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District 112 Board Asks Union to Withdraw Strike Threat

Highland Park's elementary and middle school board and teachers' union "remain significantly apart" in contract negotiations. Another meeting has been set for Oct. 15, the day before the teachers' strike is set to begin.

Update 10/11/12: Though the District 112 school board and teachers' union made some movement during Wednesday evening's most recent bargaining session, the two sides "remain significantly apart," according to an email sent at about 1 a.m. Thursda morning by school board president Bruce Hyman.

The teachers' union proposed meeting again on Oct. 15. Meanwhile, the school board has requested the union withdraw its strike threat. The district's contingency plans remain in effect.

Earlier: Highland Park's elementary and middle school district has been collaborating with the city's other governing bodies to figure out programming for the district's 4,500 students should the teachers' union begin its planned Oct. 16 strike.

District 112 Contract Negotiations: The Story So Far

Registration began this week for free programming that will be offered by the district and the Park District of Highland Park if the teachers strike and school is not in session. The park district will have five camps that will take place at Heller Nature Reserve, West Ridge Center, Deer Creek Courts and the Recreation Center. They will be available to about 150 children. An additional number of children will be accommodated by the Centennial Ice Arena for open skate and open gymnastics. The Recreation Center will offer open swim and open gym.

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"As soon as we got word there might be a strike, we knew there needed to be a contingency plan," Park District Executive Director Liza McElroy said. "We're ready to go."

The park district camps will be from 9 a.m. to 3 p.m. and will be similar to those offered during the summer, according to Park District Communications Coordinator Emily Biang. They will include singing, cooking and indoor sports. Participating children just need to bring their own lunch.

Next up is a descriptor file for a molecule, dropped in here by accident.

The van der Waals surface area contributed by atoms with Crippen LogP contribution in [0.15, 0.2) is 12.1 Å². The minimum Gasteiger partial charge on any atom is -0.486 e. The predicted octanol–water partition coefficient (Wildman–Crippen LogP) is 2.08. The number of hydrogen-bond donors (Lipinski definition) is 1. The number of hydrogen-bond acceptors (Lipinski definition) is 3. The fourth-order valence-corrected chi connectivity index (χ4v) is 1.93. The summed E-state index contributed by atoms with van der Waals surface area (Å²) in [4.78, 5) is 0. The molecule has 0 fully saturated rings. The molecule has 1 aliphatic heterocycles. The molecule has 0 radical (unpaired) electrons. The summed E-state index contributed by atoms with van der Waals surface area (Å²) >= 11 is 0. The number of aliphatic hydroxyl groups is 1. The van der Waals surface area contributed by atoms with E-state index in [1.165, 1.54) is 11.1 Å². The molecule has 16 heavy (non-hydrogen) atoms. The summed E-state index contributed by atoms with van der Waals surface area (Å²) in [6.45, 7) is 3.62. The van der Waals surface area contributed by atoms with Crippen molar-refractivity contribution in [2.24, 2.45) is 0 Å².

McElroy hopes that parents who work full-time will take advantage of these available services, since space will be limited.

"We really want to make sure that kids who have parents who both work… will get those kids in a safe environment," McElroy said.

The park district's programming will cost the park district $2,000 a day, assuming "we max everything," according to McElroy, who said the main cost is the staff.

"I think we will be able to provide this service for the duration of the strike," she said. "We will evaluate on a day by day basis."

Other organizations offer more programming

Eight other local organizations will offer programming to District 112 students during the teachers' strike, including the Highland Park Public Library, the Family Network and the City of Highland Park.

Editors' Note: Click here to see all the programming that will be offered to DIstrict 112 children during the teachers' strike.

The Highland Park Nursery School will offer day care for 22 kindergarten students for $42 per day, while the Naval Station Great Lakes Youth Center will offer all-day childcare at a cost dependent on total family income. The Chicago Botanic Gardens announced on Wednesday it would offer a Nature Days program to 20 kindergarteners through fifth graders.

"There's a lot of community support," District 112 Communications Specialist Andi Rosen said. 

District 112 will have programming available at Oak Terrace, Northwood and Green Bay schools that will be available to 500 students total.

The District will be prioritizing children who are eligible for free and reduced lunch, according to District 112 Community Relations Specialist Andi Rosen. 

"We don't have the staffing to accommodate more," she said.

Union, board still hopeful strike can be avoided

Though the district has begun preparing for a teachers' strike, its members remain hopeful one can still be avoided.

"They're not the ones walking away from the negotiating table," Rosen said about the District 112 School Board. "They want to do everything possible to avoid a strike."

According to North Shore Education Association president Pamela Kramer, the teachers are not looking forward to striking, but feel they have no other option.

"I'm still hoping that we'll go and work it out Wednesday night," Kramer said, referring to a bargaining meeting scheduled for Oct. 10. "[A strike] is not a pleasant thing to go through… but we're not going to roll over and play dead."